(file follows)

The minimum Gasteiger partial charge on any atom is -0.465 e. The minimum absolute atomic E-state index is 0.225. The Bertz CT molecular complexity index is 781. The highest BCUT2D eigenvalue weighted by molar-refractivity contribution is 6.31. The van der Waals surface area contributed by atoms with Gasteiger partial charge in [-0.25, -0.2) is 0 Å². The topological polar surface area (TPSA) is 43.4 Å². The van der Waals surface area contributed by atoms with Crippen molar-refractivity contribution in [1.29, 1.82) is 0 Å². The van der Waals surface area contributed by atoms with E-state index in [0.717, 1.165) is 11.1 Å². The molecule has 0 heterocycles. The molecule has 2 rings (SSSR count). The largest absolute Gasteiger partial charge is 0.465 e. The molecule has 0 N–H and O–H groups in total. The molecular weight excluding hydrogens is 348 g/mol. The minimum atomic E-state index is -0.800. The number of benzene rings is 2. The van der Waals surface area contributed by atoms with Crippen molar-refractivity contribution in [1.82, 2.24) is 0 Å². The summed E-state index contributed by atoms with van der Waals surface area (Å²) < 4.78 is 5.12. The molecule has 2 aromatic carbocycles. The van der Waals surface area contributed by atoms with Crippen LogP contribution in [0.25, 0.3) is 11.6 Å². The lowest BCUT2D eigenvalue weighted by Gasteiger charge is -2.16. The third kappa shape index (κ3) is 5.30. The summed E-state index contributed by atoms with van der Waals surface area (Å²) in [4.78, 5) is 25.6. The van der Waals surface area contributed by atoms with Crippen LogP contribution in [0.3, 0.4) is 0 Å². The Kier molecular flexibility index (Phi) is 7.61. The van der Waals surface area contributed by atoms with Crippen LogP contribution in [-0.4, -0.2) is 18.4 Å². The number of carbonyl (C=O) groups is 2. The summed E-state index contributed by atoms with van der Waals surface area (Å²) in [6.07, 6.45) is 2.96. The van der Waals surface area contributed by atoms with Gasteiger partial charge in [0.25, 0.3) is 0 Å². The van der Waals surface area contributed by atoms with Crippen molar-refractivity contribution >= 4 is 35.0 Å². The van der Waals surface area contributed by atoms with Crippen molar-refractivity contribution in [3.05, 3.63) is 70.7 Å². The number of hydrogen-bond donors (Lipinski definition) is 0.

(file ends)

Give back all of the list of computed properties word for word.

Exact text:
The minimum Gasteiger partial charge on any atom is -0.465 e. The minimum absolute atomic E-state index is 0.225. The Bertz CT molecular complexity index is 781. The highest BCUT2D eigenvalue weighted by molar-refractivity contribution is 6.31. The van der Waals surface area contributed by atoms with Gasteiger partial charge in [-0.25, -0.2) is 0 Å². The topological polar surface area (TPSA) is 43.4 Å². The van der Waals surface area contributed by atoms with Crippen molar-refractivity contribution in [1.29, 1.82) is 0 Å². The van der Waals surface area contributed by atoms with E-state index in [0.717, 1.165) is 11.1 Å². The molecule has 0 heterocycles. The molecule has 2 rings (SSSR count). The largest absolute Gasteiger partial charge is 0.465 e. The molecule has 0 N–H and O–H groups in total. The molecular weight excluding hydrogens is 348 g/mol. The minimum atomic E-state index is -0.800. The number of benzene rings is 2. The van der Waals surface area contributed by atoms with Crippen molar-refractivity contribution in [1.82, 2.24) is 0 Å². The summed E-state index contributed by atoms with van der Waals surface area (Å²) < 4.78 is 5.12. The molecule has 2 aromatic carbocycles. The van der Waals surface area contributed by atoms with Crippen LogP contribution in [0.25, 0.3) is 11.6 Å². The lowest BCUT2D eigenvalue weighted by Gasteiger charge is -2.16. The third kappa shape index (κ3) is 5.30. The summed E-state index contributed by atoms with van der Waals surface area (Å²) in [4.78, 5) is 25.6. The van der Waals surface area contributed by atoms with Crippen LogP contribution in [0.3, 0.4) is 0 Å². The Kier molecular flexibility index (Phi) is 7.61. The van der Waals surface area contributed by atoms with Crippen LogP contribution in [-0.4, -0.2) is 18.4 Å². The number of carbonyl (C=O) groups is 2. The summed E-state index contributed by atoms with van der Waals surface area (Å²) in [6.07, 6.45) is 2.96. The van der Waals surface area contributed by atoms with Gasteiger partial charge in [0.25, 0.3) is 0 Å². The van der Waals surface area contributed by atoms with Crippen molar-refractivity contribution >= 4 is 35.0 Å². The van der Waals surface area contributed by atoms with Crippen molar-refractivity contribution in [3.05, 3.63) is 70.7 Å². The number of hydrogen-bond donors (Lipinski definition) is 0.